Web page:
These features are related to the space-time coding of a signal using a code matrix comprising an orthogonal block code, to the use of the matrix elements having a zero value for transmitting additional coded data, and to the repeating of the addition of coded data in the remaining zeros of the code matrix. The details of constructing the code of the additional data are not essential to the definition of the invention, and the appellant is entitled to claim the invention in more general terms than the preferred embodiment without contravening the requirements of Article 84 EPC in respect of clarity of the claims.
The board notes that it would be a novelty and inventive step issue if some other features enabling the subject-matter of claims 1 and 11 to be distinguished from the prior art were missing from these claims.
The same considerations apply to claims 9 and 15 relating to a corresponding receiving method and apparatus respectively. In the board's view, all the features essential to the definition of the receiving method or apparatus, as described on page 5, lines 28 to 34, of the description, are present in claims 9 and 15.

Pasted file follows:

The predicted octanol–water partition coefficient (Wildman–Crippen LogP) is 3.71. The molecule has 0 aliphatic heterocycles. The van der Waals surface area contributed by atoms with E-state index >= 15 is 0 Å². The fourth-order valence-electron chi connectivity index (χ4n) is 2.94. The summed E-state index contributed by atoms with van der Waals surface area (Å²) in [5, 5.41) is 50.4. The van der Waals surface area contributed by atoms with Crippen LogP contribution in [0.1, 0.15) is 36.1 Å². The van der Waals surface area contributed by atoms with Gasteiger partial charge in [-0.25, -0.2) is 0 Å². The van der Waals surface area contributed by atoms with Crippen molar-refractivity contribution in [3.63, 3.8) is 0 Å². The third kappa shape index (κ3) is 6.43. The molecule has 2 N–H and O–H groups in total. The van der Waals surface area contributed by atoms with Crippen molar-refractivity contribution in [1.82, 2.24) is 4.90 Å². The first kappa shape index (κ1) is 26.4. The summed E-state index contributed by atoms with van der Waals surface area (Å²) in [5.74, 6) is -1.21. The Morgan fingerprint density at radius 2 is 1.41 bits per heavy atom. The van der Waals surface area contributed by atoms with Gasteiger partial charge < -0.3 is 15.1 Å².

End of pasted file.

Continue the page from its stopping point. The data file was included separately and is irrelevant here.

3.4 The board is further satisfied that the clarity objection raised by the examining division and based on the discrepancy between independent claims 1 and 11 claiming a block code with a rate lower than one and the "rate 1 codes" example of the description has been overcome by the removal of said example from the description.
3.5 The appellant has amended claims 1 and 11 to define the repeating step as a step of coding information in the matrix elements of the code matrix that corresponds to zeros of the orthogonal block code. The clarity objection raised by the examining division in respect of this step has thus been overcome.
3.6 The examining division further objected that independent claims 1 and 11 were not consistent with the description in respect of the number of transmit antennas. The appellant has amended the claims to specify that the signal is transmitted via two or more antennas. The board is satisfied that this feature is supported by the description (see page 1, lines 32 to 33; page 3, lines 23 to 28; page 4, lines 2 to 7; page 9, line 1) and is not in contradiction with other passages of the description specifying examples using three or more antennas (see for instance page 7, lines 4 to 6; page 9, line 23; page 10, lines 18 to 27; page 17, lines 22 to 25).